If you want to develop your employees in a way that gives back to your company, build a company culture of learning. Investing in employees helps to retain and attract them, while the ongoing benefits of refreshing the knowledge pool keep your company current and drive innovation.
Here are some great ways to cultivate a culture of learning in your workplace. The more of these you use, the better.
- Tuition reimbursement (aka Learning budget)
- Book reimbursement
- Company library
- Book clubs and book gifts
- Online resource access
- Recurring, in-person training
- Internal and external speakers
Tuition reimbursement (aka Learning budget)
It’s pretty standard to offer employees a yearly budget to pay for learning expenses these days, but what’s not standard is following through to make sure people actually use it. That’s a huge missed opportunity for the individual, their manager, and the company. Without an investment, there can be no return. $3000–5000/year/employee is common in the San Francisco Bay Area, and this amount of money can open up access to high quality training and transformative development experiences.
Some companies rely on manager discretion for what is approved as reimbursable, while other companies standardize with a pre-defined policy.
Work-focused learning budgets can typically be applied towards costs like
that are likely to be in useful for an employee in their current or next desired role at the company. Work-relevant learning can infuse new ideas into an organization and seed R&D efforts, not to mention improving employee skills and interactions.
Non-work-focused learning budgets are more broadly permissive and extend beyond just work-related costs. They might also cover costs like
- metal working class
- music lessons
- coaching for a tangential skill
More permissive budgets reinforce a culture of learning in the purest sense. Since the benefit is clearly geared for the employee, this can signal that the company cares about a well-rounded person, not just a worker. This perk may in turn help retain and attract people as part of an overall compensation and lifestyle package, and make for a happier workplace.
Don’t just offer tuition reimbursement on paper. Push people to use it to demonstrate your commitment to their growth and a culture of learning.
Though reimbursing the cost of buying books is sometimes grouped into a learning budget, it can be offered as a separate, exciting benefit on its own.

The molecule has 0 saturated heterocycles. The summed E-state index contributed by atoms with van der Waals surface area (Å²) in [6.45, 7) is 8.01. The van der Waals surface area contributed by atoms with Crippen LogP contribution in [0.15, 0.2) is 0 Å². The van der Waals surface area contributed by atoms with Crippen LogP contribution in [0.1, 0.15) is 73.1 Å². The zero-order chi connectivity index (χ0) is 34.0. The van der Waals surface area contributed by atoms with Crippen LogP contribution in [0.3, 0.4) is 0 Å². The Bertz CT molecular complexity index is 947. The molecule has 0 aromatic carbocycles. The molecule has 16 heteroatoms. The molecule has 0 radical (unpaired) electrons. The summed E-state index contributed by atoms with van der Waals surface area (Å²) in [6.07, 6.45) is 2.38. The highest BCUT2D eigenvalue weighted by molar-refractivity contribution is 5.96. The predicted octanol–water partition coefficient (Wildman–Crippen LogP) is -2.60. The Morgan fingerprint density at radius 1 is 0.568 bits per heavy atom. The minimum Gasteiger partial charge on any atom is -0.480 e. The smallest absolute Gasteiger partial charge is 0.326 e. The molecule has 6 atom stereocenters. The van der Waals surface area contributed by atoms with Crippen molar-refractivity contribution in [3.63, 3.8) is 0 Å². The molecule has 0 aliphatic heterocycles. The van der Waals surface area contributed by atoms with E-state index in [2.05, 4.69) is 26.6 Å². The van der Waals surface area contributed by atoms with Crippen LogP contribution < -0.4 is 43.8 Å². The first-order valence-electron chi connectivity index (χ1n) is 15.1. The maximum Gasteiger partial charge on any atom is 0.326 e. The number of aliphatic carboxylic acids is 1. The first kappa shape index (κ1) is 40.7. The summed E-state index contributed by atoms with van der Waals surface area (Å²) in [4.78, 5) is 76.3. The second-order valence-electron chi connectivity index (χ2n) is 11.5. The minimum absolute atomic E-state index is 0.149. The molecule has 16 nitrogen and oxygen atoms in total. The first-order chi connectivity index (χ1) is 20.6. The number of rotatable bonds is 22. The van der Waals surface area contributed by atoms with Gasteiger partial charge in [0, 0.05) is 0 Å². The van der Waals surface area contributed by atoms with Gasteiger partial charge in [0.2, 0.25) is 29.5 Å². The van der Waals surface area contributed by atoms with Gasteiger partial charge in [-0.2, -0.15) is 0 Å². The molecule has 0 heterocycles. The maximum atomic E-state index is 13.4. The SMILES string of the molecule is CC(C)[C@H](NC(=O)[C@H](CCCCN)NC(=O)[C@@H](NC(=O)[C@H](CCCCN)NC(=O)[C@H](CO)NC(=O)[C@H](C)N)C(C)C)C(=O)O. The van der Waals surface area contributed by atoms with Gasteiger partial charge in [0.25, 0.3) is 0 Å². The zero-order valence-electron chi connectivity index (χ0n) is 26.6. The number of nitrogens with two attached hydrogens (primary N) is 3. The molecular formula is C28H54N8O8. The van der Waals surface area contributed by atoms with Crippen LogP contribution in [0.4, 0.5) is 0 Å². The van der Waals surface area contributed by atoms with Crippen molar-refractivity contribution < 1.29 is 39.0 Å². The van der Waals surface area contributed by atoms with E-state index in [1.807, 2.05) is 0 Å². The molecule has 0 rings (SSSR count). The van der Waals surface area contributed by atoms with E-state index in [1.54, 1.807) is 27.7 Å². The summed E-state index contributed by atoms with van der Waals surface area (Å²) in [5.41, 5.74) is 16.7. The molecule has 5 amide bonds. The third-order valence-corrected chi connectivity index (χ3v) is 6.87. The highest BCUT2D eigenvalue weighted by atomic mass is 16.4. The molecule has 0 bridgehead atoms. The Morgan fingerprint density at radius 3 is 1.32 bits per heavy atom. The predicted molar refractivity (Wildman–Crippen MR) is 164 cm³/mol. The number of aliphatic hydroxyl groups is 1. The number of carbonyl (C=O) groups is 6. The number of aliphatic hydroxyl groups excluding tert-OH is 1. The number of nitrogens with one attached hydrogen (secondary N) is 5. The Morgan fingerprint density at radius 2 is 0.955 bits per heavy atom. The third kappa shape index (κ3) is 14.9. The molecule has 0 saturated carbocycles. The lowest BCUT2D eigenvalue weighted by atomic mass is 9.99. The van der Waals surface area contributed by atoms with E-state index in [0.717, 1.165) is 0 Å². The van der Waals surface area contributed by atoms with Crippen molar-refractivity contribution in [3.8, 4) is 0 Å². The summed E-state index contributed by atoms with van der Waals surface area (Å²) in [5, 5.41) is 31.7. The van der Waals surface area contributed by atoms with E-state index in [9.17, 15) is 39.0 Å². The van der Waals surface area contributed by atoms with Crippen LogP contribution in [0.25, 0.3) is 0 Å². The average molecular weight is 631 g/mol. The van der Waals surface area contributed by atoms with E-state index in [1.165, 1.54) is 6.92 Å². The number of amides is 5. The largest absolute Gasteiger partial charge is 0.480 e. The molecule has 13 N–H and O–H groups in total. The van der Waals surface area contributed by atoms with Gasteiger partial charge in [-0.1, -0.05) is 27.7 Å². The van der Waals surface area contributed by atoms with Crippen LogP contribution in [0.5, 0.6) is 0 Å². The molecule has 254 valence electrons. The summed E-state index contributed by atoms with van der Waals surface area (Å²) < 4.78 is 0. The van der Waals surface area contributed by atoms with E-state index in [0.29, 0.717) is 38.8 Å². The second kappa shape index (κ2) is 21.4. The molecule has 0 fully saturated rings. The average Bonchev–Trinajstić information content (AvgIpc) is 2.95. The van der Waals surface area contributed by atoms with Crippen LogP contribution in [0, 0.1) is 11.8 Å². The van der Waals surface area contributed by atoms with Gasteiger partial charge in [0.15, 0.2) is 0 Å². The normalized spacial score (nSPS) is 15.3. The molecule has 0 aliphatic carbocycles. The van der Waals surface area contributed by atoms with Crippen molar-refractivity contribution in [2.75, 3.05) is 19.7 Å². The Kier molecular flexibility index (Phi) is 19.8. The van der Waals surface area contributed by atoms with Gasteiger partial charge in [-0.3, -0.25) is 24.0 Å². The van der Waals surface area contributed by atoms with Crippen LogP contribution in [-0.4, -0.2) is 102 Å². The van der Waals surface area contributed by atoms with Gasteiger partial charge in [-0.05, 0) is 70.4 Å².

Like tuition, a book reimbursement policy can apply to work-related books specifically, or to any genre including fiction. Buffer is one company known for offering an unlimited book benefit to its employees. When I joined Patreon, they granted employees 1 free book per quarter of any type, through the now defunct service Teamreads.co. At both companies, the book program reinforced a core value around a culture of learning.
If funding this benefit is a concern, one way to offset costs is to encourage purchasing through a penny bookseller like Thriftbooks.com (I have no affiliation) to buy pre-owned books for reuse and savings. You could even organize a periodic batch order of employee-requested books to group the shipping as well, with the caveat that this will mean disclosure of book titles to the company.
Without a doubt, your office is already teeming with books, scattered throughout. Consider consolidating them physically into a departmental or company-wide library to improve access and awareness.
Encourage employees to take a book, leave a book. Create a digital space (e.g. a slack channel) for employees to talk about books, and periodically feature books from the company library to nurture interest. A library will support reuse and inspire reading. Note you will eventually end up with some unwanted orphans and that’s ok. You can donate or recycle them.
Book clubs and book gifts
Book clubs are a great way to learn and engage in a social way. Members opt in to the club, then typically read an assigned portion of a book before a given deadline, at which point they discuss it synchronously or asynchronously. It helps to have a facilitator to keep up momentum and handle logistics.